Delhi’s Hauz Qazi episode: If administration and police want, they can prevent communal riots

In case of Hauz Qazi, it was clear that AAP govt in Delhi genuinely wanted the communal surcharge to be contained swiftly and prudently. Why can’t this happen in other sensitive areas of the country?

Hauz Qazi (Social Media)
Hauz Qazi (Social Media)

Humra Quraishi

If a major communal flare up could be prevented last week by the combined efforts of the police, community leaders and the administration in the Hauz Qazi locality of Old Delhi, then these queries hit: why is rioting not prevented by the administration in other sensitive areas of the country? Why is rioting ‘allowed’ to take place and then made to continue, till hundreds are rendered homeless and limbless? Why are innocent men and women and even children from the socially- economically marginalised sections targeted brutally as rioting continues under the watchful eyes of the police, who stand there as mute spectators or even play a partisan role?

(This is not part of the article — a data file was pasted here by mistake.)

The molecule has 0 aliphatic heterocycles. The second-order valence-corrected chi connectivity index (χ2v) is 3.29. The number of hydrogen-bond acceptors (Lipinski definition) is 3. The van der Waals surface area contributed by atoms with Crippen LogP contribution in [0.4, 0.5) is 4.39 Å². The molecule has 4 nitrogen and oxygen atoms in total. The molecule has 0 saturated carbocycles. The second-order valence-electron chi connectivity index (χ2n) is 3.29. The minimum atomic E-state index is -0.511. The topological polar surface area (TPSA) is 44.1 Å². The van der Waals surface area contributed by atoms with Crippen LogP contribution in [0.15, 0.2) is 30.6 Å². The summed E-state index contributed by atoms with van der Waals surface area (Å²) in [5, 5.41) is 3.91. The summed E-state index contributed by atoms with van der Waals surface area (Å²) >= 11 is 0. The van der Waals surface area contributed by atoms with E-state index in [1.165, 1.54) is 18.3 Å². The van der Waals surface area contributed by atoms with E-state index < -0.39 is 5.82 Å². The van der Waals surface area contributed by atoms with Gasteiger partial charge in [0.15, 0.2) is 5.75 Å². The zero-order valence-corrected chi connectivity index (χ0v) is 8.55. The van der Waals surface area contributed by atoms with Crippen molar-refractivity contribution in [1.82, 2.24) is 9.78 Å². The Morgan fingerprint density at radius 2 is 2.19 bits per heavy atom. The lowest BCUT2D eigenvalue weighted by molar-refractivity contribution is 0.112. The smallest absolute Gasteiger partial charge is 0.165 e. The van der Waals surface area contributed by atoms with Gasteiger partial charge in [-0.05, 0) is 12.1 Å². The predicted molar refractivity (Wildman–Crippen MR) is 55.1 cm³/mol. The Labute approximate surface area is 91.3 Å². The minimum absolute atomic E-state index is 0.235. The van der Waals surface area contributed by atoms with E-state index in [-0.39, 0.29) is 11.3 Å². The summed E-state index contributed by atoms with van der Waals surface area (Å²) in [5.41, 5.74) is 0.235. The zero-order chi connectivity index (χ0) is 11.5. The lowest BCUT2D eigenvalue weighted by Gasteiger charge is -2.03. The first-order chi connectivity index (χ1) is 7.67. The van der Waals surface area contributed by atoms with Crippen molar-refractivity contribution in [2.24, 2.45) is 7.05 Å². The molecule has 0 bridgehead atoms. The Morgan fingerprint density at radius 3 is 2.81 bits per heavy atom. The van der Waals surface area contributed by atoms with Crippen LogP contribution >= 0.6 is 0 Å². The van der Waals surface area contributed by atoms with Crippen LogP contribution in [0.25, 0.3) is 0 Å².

In fact, while writing this, I’m reminded of what Gujarat’s first whistleblower cop, RB Sreekumar, had told me during the course of an interview: if the police and the politicians genuinely and earnestly want, then the rioting cannot take place and even if it does, then it can be controlled and contained within two hours. Perhaps, to elaborate this, he had detailed that even whilst the 2002 pogrom was peaking in Ahmedabad, the then DGP of Gujarat was helpless. To quote from Sreekumar’s book - Gujarat: Behind The Curtain –“In the afternoon (of 28 February 2002), I met DGP K Chakravorti in his chamber. I found him quite perturbed, helpless and stress-ridden about widespread mass violence in the cities of Ahmedabad, Vadodara and many rural areas. He lamented that things were taking a bad shape and activists of VHP, Bajrang Dal and BJP were leading armed crowds, and police officers, at decisive level on the ground, were not intervening effectively as they were keen on avoiding crossing swords with supporters of the ruling party...”